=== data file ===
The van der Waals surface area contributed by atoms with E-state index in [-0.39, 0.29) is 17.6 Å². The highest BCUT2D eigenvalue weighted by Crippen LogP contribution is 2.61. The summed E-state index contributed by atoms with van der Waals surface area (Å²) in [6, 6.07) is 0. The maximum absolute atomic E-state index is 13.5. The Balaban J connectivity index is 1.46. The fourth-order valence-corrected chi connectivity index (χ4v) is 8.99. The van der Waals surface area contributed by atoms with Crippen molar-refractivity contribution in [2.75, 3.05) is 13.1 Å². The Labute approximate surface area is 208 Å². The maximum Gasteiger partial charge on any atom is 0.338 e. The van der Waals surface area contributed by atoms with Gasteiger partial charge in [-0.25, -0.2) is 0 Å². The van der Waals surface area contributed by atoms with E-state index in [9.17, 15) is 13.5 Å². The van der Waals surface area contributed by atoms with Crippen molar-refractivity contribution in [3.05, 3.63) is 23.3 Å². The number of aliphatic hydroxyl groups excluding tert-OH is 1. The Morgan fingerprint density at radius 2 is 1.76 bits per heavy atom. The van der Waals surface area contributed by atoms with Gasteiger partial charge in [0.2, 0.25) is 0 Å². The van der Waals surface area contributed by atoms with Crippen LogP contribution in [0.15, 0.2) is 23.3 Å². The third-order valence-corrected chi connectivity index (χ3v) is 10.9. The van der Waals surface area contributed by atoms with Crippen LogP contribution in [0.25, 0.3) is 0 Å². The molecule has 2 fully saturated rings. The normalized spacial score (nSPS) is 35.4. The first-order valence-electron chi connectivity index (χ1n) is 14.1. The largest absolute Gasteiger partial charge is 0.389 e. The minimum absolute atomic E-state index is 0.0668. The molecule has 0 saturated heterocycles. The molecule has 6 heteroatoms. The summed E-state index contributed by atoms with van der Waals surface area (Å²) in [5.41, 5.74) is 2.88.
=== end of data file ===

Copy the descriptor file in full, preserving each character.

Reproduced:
The van der Waals surface area contributed by atoms with E-state index in [-0.39, 0.29) is 17.6 Å². The highest BCUT2D eigenvalue weighted by Crippen LogP contribution is 2.61. The summed E-state index contributed by atoms with van der Waals surface area (Å²) in [6, 6.07) is 0. The maximum absolute atomic E-state index is 13.5. The Balaban J connectivity index is 1.46. The fourth-order valence-corrected chi connectivity index (χ4v) is 8.99. The van der Waals surface area contributed by atoms with Crippen molar-refractivity contribution in [2.75, 3.05) is 13.1 Å². The Labute approximate surface area is 208 Å². The maximum Gasteiger partial charge on any atom is 0.338 e. The van der Waals surface area contributed by atoms with Gasteiger partial charge in [-0.25, -0.2) is 0 Å². The van der Waals surface area contributed by atoms with E-state index in [9.17, 15) is 13.5 Å². The van der Waals surface area contributed by atoms with Crippen molar-refractivity contribution in [3.05, 3.63) is 23.3 Å². The number of aliphatic hydroxyl groups excluding tert-OH is 1. The Morgan fingerprint density at radius 2 is 1.76 bits per heavy atom. The van der Waals surface area contributed by atoms with Gasteiger partial charge in [0.2, 0.25) is 0 Å². The van der Waals surface area contributed by atoms with Crippen LogP contribution in [0.15, 0.2) is 23.3 Å². The third-order valence-corrected chi connectivity index (χ3v) is 10.9. The van der Waals surface area contributed by atoms with Crippen LogP contribution in [0.25, 0.3) is 0 Å². The molecule has 2 fully saturated rings. The normalized spacial score (nSPS) is 35.4. The first-order valence-electron chi connectivity index (χ1n) is 14.1. The largest absolute Gasteiger partial charge is 0.389 e. The minimum absolute atomic E-state index is 0.0668. The molecule has 0 saturated heterocycles. The molecule has 6 heteroatoms. The summed E-state index contributed by atoms with van der Waals surface area (Å²) in [5.41, 5.74) is 2.88.